Why embracing your sad side could make you happier in the long run : Life Kit In the U.S., there's a relentless focus on positivity. But as we all know, with life comes death — and with happiness, sadness. Susan Cain, author of Bittersweet: How Sorrow and Longing Make Us Whole, opens our eyes to the transformative power of melancholy.

Are you a bittersweet person? Take this quiz — then discover the power of sadness

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SHEREEN MARISOL MERAJI, HOST:

This is NPR's LIFE KIT. I'm Shereen Marisol Meraji. On this episode, we're going to talk about harnessing the power of melancholy with bestselling author Susan Cain. Her new book is called "Bittersweet: How Sorrow And Longing Make Us Whole."

SUSAN CAIN: The reason that I used the term bittersweet rather than melancholy is because in our culture, we have come to conflate melancholy with depression. We assume they're the same thing, and, in fact, they're very different states. And I think of myself as a happy melancholic. But I think when we hear the word melancholic, we don't think that it could coexist with happiness.

MERAJI: According to Susan, just because our society has misjudged melancholy doesn't mean it's devoid of its own kind of dynamism. And she uses the mournful lyrics of her favorite artist, Leonard Cohen, to help make that point.

CAIN: The epigraph for the book is...

(SOUNDBITE OF ARCHIVED RECORDING)

LEONARD COHEN: Forget your perfect offering.

CAIN: There is a crack in everything.

(SOUNDBITE OF ARCHIVED RECORDING)

COHEN: There is a crack in everything.

CAIN: That's how the light gets in.

(SOUNDBITE OF ARCHIVED RECORDING)

COHEN: That's how the light gets in.

CAIN: And I selected that quote from his song "Anthem" as the epigraph to the book because I think it says, in one sentence, everything I'm trying to work through in this book - first of all, to accept that there's a crack in everything because, you know, so much of our culture tells us that we shouldn't talk about the cracks, you know, that there's something - I don't know - Eeyore-like or morbid or just, like, dwelling on the negative or something to even acknowledge that the cracks are there. But to see the cracks is also to see the light that comes through them.

(SOUNDBITE OF MUSIC)

MERAJI: Susan's first book, "Quiet: The Power Of Introverts In A World That Can't Stop Talking," gave shy people permission to be themselves. And "Bittersweet" is attempting to do the same thing for melancholics out there. When someone tells you to think positive or turn your frown upside down, "Bittersweet" may help you find the perfect comeback. At the very least, you'll want to turn up your favorite sad song so you can't hear them.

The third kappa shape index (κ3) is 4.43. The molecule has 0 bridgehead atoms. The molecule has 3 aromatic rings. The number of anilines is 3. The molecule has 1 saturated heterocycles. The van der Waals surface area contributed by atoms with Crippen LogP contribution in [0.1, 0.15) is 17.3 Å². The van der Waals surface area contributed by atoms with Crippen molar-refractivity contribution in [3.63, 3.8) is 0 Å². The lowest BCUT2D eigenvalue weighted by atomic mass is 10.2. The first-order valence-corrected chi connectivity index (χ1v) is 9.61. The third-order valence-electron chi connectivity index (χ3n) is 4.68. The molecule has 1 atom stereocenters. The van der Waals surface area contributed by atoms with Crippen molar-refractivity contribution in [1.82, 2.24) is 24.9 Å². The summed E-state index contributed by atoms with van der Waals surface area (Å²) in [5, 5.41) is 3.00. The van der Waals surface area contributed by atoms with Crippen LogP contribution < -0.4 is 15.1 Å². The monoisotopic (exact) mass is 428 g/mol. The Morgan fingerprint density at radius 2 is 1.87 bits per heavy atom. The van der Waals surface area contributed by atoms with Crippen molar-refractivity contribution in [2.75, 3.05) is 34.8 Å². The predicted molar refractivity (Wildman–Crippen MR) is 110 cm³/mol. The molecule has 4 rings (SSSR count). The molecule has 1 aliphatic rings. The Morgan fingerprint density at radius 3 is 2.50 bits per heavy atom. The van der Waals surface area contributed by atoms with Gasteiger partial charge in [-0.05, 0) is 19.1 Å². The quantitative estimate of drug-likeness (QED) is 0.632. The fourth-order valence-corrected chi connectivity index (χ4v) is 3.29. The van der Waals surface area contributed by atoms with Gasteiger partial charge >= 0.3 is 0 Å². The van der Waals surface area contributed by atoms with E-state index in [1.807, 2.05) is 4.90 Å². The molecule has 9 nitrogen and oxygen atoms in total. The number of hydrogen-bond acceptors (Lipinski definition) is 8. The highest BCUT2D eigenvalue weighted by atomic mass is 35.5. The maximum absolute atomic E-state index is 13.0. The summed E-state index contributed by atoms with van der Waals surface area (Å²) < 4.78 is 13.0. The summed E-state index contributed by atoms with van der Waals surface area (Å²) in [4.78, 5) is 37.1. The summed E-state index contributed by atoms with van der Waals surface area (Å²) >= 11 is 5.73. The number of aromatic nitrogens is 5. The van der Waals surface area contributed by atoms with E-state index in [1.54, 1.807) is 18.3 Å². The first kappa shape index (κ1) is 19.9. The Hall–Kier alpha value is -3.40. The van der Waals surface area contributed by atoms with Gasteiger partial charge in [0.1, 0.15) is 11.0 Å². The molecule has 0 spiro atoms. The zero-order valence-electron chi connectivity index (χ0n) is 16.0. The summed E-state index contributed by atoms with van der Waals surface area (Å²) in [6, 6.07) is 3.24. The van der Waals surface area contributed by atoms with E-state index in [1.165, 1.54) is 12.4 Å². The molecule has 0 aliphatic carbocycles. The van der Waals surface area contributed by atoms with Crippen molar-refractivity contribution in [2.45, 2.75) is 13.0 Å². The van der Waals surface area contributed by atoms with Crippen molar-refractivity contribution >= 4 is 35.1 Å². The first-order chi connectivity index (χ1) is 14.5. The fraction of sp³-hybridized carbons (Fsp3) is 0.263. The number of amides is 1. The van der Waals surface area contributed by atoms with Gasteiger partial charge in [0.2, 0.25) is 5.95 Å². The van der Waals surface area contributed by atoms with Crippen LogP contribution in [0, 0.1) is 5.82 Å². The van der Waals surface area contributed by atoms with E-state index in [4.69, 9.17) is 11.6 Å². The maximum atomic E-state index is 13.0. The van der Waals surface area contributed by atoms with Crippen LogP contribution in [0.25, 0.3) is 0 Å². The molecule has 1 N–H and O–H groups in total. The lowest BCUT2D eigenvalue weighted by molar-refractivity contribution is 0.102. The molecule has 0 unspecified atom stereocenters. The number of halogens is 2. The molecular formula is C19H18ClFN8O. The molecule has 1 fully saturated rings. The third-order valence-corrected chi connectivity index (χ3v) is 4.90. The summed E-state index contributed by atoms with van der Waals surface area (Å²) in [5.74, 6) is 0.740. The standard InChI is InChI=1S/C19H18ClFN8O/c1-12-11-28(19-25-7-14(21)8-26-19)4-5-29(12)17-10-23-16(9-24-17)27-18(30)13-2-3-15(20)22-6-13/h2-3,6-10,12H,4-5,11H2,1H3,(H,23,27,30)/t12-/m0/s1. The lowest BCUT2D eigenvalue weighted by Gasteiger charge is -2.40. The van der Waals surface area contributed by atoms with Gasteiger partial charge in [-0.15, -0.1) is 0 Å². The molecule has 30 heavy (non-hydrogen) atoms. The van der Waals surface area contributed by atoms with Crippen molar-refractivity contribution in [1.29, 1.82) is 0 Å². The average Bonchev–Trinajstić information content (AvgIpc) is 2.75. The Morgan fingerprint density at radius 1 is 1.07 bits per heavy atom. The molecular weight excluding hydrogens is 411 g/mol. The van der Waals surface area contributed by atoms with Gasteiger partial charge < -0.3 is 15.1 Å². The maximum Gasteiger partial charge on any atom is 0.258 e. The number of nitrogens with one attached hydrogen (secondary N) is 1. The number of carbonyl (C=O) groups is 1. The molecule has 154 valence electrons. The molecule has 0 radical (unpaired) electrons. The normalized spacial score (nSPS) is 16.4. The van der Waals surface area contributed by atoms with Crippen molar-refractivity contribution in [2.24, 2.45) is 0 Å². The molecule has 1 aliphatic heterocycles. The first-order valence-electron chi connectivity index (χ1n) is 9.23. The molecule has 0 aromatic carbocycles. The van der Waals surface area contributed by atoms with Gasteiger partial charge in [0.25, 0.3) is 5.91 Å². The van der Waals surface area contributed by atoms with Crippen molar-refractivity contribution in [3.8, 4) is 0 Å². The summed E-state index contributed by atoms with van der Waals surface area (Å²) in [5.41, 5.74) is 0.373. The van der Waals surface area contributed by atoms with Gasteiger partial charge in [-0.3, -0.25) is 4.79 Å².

CAIN: There's this one study that found that people whose favorite songs are happy songs - they listen to them about a hundred seventy-five times on their playlists, and the people whose favorite songs are sad songs listen to them 800 times.

MERAJI: I believe that. There's a Beatles song. I don't know if you know it. It's "Julia."

CAIN: How do I not know that one?

MERAJI: And it's quite sad.

CAIN: I thought I knew all the Beatles' songs.

MERAJI: It's - (Singing) half of what I say is meaningless, but I say it just to reach you, Julia.

(SOUNDBITE OF SONG, "JULIA")

THE BEATLES: (Singing) Half of what I say is meaningless, but I say it just to reach you, Julia.

MERAJI: It's a John Lennon song - much more melancholic. And I listen to that song on repeat.

CAIN: Yeah. And it's funny, by the way, that you mention John Lennon because I think it was a reader who sent me a quote not long ago. It was a quote from John Lennon, and he was talking about his partnership with Paul McCartney and how he, John Lennon, would always go for the more melancholic and bluesy note in whatever they were doing. And Paul would go more in the direction of cheerful and upbeat. And that's what made them such an excellent partnership - you know? - because they had those very different but complementary powers.

MERAJI: So let's learn how to tap into the complementary powers of bittersweetness. This LIFE KIT - my conversation with Susan Cain on the positive power sorrow and longing have in our lives.

(SOUNDBITE OF MUSIC)

MERAJI: How would you describe bittersweetness or what you've referred to in the book as the bittersweet condition?

CAIN: Part of this book, for me, actually started with this love that I had, not only of Leonard Cohen, but of sad music in general. And there was this puzzle of, like, why is it that when you listen to sad music, you know - whether it's Nina Simone or Adele or whoever you love - why is it that when you hear that kind of music, you don't really feel sad? You feel kind of uplifted, and you feel joined together with the musician and with all the other listeners who know the emotions that the music is conjuring forth. And it's because there's something about being connected in this very human way.